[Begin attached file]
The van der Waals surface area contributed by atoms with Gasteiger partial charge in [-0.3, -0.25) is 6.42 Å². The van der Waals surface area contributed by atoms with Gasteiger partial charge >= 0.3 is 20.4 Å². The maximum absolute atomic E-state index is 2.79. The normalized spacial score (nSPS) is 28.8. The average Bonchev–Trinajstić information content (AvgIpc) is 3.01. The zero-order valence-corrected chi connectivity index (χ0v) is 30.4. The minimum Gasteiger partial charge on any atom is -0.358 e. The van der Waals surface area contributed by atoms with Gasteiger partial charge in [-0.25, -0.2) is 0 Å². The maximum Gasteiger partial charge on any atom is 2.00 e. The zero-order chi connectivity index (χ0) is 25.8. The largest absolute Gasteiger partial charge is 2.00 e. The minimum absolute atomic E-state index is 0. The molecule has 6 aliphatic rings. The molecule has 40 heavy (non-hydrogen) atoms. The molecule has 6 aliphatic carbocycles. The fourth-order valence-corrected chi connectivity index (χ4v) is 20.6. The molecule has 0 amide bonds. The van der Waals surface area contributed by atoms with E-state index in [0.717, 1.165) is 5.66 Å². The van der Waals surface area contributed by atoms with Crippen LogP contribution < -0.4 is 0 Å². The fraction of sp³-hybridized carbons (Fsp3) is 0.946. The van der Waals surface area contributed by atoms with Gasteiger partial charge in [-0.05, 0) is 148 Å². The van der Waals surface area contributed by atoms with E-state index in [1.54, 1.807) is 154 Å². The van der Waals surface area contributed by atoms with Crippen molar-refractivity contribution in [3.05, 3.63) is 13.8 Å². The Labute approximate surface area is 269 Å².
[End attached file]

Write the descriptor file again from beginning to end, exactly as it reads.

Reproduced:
The van der Waals surface area contributed by atoms with Gasteiger partial charge in [-0.3, -0.25) is 6.42 Å². The van der Waals surface area contributed by atoms with Gasteiger partial charge >= 0.3 is 20.4 Å². The maximum absolute atomic E-state index is 2.79. The normalized spacial score (nSPS) is 28.8. The average Bonchev–Trinajstić information content (AvgIpc) is 3.01. The zero-order valence-corrected chi connectivity index (χ0v) is 30.4. The minimum Gasteiger partial charge on any atom is -0.358 e. The van der Waals surface area contributed by atoms with Gasteiger partial charge in [-0.25, -0.2) is 0 Å². The maximum Gasteiger partial charge on any atom is 2.00 e. The zero-order chi connectivity index (χ0) is 25.8. The largest absolute Gasteiger partial charge is 2.00 e. The minimum absolute atomic E-state index is 0. The molecule has 6 aliphatic rings. The molecule has 40 heavy (non-hydrogen) atoms. The molecule has 6 aliphatic carbocycles. The fourth-order valence-corrected chi connectivity index (χ4v) is 20.6. The molecule has 0 amide bonds. The van der Waals surface area contributed by atoms with E-state index in [0.717, 1.165) is 5.66 Å². The van der Waals surface area contributed by atoms with Crippen LogP contribution < -0.4 is 0 Å². The fraction of sp³-hybridized carbons (Fsp3) is 0.946. The van der Waals surface area contributed by atoms with Gasteiger partial charge in [-0.05, 0) is 148 Å². The van der Waals surface area contributed by atoms with E-state index in [1.54, 1.807) is 154 Å². The van der Waals surface area contributed by atoms with Crippen molar-refractivity contribution in [3.05, 3.63) is 13.8 Å². The Labute approximate surface area is 269 Å².